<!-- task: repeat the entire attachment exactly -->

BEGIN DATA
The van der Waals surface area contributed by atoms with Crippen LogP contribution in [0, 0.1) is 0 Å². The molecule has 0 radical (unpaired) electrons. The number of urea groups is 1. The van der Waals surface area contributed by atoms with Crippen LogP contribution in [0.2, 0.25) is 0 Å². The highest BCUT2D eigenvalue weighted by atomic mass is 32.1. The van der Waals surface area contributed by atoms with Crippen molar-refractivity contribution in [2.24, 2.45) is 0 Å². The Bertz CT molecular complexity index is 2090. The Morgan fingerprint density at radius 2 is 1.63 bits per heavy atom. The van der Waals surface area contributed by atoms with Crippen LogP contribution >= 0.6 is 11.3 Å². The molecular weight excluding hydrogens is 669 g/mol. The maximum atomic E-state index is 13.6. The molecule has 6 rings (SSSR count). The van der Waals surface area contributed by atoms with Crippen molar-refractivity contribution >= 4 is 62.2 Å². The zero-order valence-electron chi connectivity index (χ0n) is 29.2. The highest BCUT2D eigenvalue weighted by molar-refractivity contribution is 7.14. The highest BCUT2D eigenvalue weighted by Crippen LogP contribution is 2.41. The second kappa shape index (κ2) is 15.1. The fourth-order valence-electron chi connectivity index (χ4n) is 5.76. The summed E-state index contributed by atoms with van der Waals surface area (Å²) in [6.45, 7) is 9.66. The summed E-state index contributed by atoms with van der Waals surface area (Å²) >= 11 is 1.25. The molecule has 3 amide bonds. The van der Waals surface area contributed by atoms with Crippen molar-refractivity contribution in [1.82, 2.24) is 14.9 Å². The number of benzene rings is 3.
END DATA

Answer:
The van der Waals surface area contributed by atoms with Crippen LogP contribution in [0, 0.1) is 0 Å². The molecule has 0 radical (unpaired) electrons. The number of urea groups is 1. The van der Waals surface area contributed by atoms with Crippen LogP contribution in [0.2, 0.25) is 0 Å². The highest BCUT2D eigenvalue weighted by atomic mass is 32.1. The van der Waals surface area contributed by atoms with Crippen molar-refractivity contribution in [2.24, 2.45) is 0 Å². The Bertz CT molecular complexity index is 2090. The Morgan fingerprint density at radius 2 is 1.63 bits per heavy atom. The van der Waals surface area contributed by atoms with Crippen LogP contribution >= 0.6 is 11.3 Å². The molecular weight excluding hydrogens is 669 g/mol. The maximum atomic E-state index is 13.6. The molecule has 6 rings (SSSR count). The van der Waals surface area contributed by atoms with Crippen molar-refractivity contribution >= 4 is 62.2 Å². The zero-order valence-electron chi connectivity index (χ0n) is 29.2. The highest BCUT2D eigenvalue weighted by molar-refractivity contribution is 7.14. The highest BCUT2D eigenvalue weighted by Crippen LogP contribution is 2.41. The second kappa shape index (κ2) is 15.1. The fourth-order valence-electron chi connectivity index (χ4n) is 5.76. The summed E-state index contributed by atoms with van der Waals surface area (Å²) in [6.45, 7) is 9.66. The summed E-state index contributed by atoms with van der Waals surface area (Å²) >= 11 is 1.25. The molecule has 3 amide bonds. The van der Waals surface area contributed by atoms with Crippen molar-refractivity contribution in [1.82, 2.24) is 14.9 Å². The number of benzene rings is 3.